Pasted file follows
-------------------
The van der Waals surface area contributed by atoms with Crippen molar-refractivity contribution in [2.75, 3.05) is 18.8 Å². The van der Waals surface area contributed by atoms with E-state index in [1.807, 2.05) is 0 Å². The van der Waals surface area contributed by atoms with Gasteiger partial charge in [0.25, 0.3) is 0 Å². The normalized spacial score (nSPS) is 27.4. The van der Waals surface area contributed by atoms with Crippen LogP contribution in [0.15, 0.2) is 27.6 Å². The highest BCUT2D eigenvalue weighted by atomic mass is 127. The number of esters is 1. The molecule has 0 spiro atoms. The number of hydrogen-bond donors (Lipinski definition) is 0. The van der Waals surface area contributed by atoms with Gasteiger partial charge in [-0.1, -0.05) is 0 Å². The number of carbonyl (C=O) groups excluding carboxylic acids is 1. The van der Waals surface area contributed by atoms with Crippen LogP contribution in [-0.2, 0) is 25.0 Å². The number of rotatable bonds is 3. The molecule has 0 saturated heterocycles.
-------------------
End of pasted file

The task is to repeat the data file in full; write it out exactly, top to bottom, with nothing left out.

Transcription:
The van der Waals surface area contributed by atoms with Crippen molar-refractivity contribution in [2.75, 3.05) is 18.8 Å². The van der Waals surface area contributed by atoms with E-state index in [1.807, 2.05) is 0 Å². The van der Waals surface area contributed by atoms with Gasteiger partial charge in [0.25, 0.3) is 0 Å². The normalized spacial score (nSPS) is 27.4. The van der Waals surface area contributed by atoms with Crippen LogP contribution in [0.15, 0.2) is 27.6 Å². The highest BCUT2D eigenvalue weighted by atomic mass is 127. The number of esters is 1. The molecule has 0 spiro atoms. The number of hydrogen-bond donors (Lipinski definition) is 0. The van der Waals surface area contributed by atoms with Gasteiger partial charge in [-0.1, -0.05) is 0 Å². The number of carbonyl (C=O) groups excluding carboxylic acids is 1. The van der Waals surface area contributed by atoms with Crippen LogP contribution in [-0.2, 0) is 25.0 Å². The number of rotatable bonds is 3. The molecule has 0 saturated heterocycles.